It’s Halloween tomorrow. Out of time and ideas?
Halloween is a fun excuse to delve into amateur performance art, a free pass to become who we might want to be, or just to elicit a few laughs and start a conversation.
Pulling out all the stops and dressing up in costume is not for everyone — that’s fine, too. But with our selfies as “proof of life,” now that we’re stuck at home, isn’t Halloween just the perfect reason to get creative with it?
By now, everyone else has probably prepared a tiger print shirt and a wig. Make your last-minute costume work with perfect timing. These pop culture figures are what people are talking about now.
Grande in the kitchen
Ariana Grande switched outfits as she switched “Positions” in her latest music video. Giving us a look into a day in the life of the glamorous first female US president, she starts out with Balmain in the Oval Office, Mugler on the White House hallways, and takes her Dion Lee to the kitchen and miraculously does not get any flour on her cream lace corset tank.
The black version and lace pocket corset iteration (comes with a layer-able garter tank) can both be rented at Vestido. Made possible by a merger with formalwear rental favorite RSVP, you can rent many other designer pieces on the site, including Mugler, and local designers like Martin Bautista and Vania Romoff. The merger also includes a shoppable counterpart, Vend by Vestido, featuring curated fashion gems from yesteryears.
For this look, don’t forget to do your hair and pair it with diamond and pearl earrings. Legit dough-kneading optional.
Visit vestidomanila.com to rent and @vendbyvestido on Instagram to shop.
Here’s something for the boys. Harry Styles is a “Golden” example of how those with influence can use their platforms, and he did just that in his latest music video. In sun-drenched summertime Italy, he is gleeful in his go-to brands, from a Gucci blue jacket to a pair of Bode shorts (pictured), and includes fresh graduate Steven Stokey-Daley’s oversized, off-white, “Princess Diana” floral trousers and a billowing, slightly sheer white shirt, described by the singer’s stylist Harry Lambert as “the perfect oversized white shirt.” This Instagram post by Lambert is a total mood. Styles’ wearing what appears to be unreleased Bode shorts, made of a vintage Pfister Hybrids corn seed sack — not unlikely, since the brand is all about being ultra-sustainable.
The shorts remind me of Craftcha, a local brand that makes upcycled clothing made of flour sacks a.k.a. katsa. The flower headpiece looks right up florist Akong Gugma’s rustic alley.
Shop Craftcha at Instagram.com/craftcha.ph or Facebook.com/craftchaPH. Contact Akong Gugma at (0917) 512 2072.
No gender reveal
This Tuesday, model Emily Ratajkowski announced her pregnancy for the latest Vogue digital cover, but she doesn’t want to reveal the gender of her baby. “I want to be a parent who allows my child to show themself to me,” she writes in the cover story.
It’s an intimate portrait of a woman experiencing pregnancy for the first time and thinking about what gender roles have meant to her throughout her life. The styling for the shoot reflects this; in the main photo, she’s wearing a Jonathan Simkhai slip dress, and the hair, makeup, and lighting all look natural.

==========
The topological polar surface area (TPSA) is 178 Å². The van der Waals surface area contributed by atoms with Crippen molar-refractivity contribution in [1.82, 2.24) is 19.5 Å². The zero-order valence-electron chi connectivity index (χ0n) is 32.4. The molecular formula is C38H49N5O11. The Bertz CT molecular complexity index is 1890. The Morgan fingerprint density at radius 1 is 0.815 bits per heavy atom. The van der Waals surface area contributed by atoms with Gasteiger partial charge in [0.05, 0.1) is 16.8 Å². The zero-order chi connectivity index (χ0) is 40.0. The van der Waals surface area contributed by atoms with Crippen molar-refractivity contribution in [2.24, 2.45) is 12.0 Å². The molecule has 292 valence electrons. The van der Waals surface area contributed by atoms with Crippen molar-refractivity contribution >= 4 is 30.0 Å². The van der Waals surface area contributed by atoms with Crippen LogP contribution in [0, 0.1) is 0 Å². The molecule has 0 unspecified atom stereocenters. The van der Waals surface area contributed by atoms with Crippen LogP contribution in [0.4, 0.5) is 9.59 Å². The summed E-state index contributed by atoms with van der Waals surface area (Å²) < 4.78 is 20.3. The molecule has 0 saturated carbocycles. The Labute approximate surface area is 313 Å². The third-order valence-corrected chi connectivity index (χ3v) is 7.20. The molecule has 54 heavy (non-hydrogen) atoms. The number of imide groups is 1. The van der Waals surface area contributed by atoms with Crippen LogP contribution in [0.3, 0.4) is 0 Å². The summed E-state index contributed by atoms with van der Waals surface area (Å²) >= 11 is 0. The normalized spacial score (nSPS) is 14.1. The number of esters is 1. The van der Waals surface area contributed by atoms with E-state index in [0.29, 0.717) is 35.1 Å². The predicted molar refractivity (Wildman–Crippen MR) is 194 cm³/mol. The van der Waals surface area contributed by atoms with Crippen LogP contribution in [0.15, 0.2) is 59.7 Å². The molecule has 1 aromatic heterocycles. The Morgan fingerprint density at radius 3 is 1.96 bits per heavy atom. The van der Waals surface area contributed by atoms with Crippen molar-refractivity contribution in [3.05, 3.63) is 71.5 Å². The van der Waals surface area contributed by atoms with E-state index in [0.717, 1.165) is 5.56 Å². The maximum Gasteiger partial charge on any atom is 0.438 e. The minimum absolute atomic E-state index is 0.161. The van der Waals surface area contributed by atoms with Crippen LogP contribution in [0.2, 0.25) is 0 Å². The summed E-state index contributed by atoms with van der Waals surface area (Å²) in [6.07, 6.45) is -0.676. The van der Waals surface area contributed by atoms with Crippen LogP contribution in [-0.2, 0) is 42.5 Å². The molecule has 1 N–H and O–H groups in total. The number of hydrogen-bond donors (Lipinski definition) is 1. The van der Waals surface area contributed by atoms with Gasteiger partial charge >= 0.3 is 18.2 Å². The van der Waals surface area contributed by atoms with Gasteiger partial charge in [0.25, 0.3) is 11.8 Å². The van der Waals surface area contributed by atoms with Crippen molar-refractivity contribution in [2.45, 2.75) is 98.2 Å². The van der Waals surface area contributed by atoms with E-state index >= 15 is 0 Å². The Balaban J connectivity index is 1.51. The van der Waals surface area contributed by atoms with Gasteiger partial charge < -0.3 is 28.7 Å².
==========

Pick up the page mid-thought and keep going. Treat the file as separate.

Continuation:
Along with a slip dress you already own, an effortless dusting of Laura Mercier Translucent Loose Setting Powder in the latest shade, Honey is all it takes to create a soft-focus effect for medium skin tones with olive, warm and golden undertone like Ratajkowski’s. As the more natural-looking take on the makeup artist favorite “banana powder,” its warmth neutralizes the appearance of dark eye circles and unwanted redness.
Shop Laura Mercier at rustans.com.
Justice Ruth Bader Ginsburg blazed a path fighting for equal rights for women, and expressed her individuality while doing it with jewelry, collars and jabots. In a 2009 interview with The Washington Post, the justice shared, "You know, the standard robe is made for a man because it has a place for the shirt to show, and the tie,” so she and fellow court member Sandra Day O'Connor decided to accessorize their ensembles.
Since 2012, the late US Supreme Court Justice has imbued one accessory with her disapproval: a Banana Republic bib necklace, affectionately known as her “dissent collar.” Equally popular is her crocheted "majority opinion" collar, but the dissent collar is interesting because it’s what the feminist icon wears when she wants to take a stand. She notably wore it the day after Donald Trump was elected president in 2016.
We all have reason to show our dissent these days. Banana Republic is offering the collar once again and for a limited time, donating 100 percent of its proceeds to the International Center for Research on Women. She received the Champions for Change Award for Vision from the organization in 2016. The brand first rereleased the necklace in January 2019 for the benefit of the ACLU Women’s Rights Project, which was cofounded by Ginsberg to advocate for gender equality and women’s economic rights.
Shop Banana Republic via SSI’s at-home concierge The Specialist and contact them through custo[email protected], (02) 8830 5000, or (0917) 552 9359.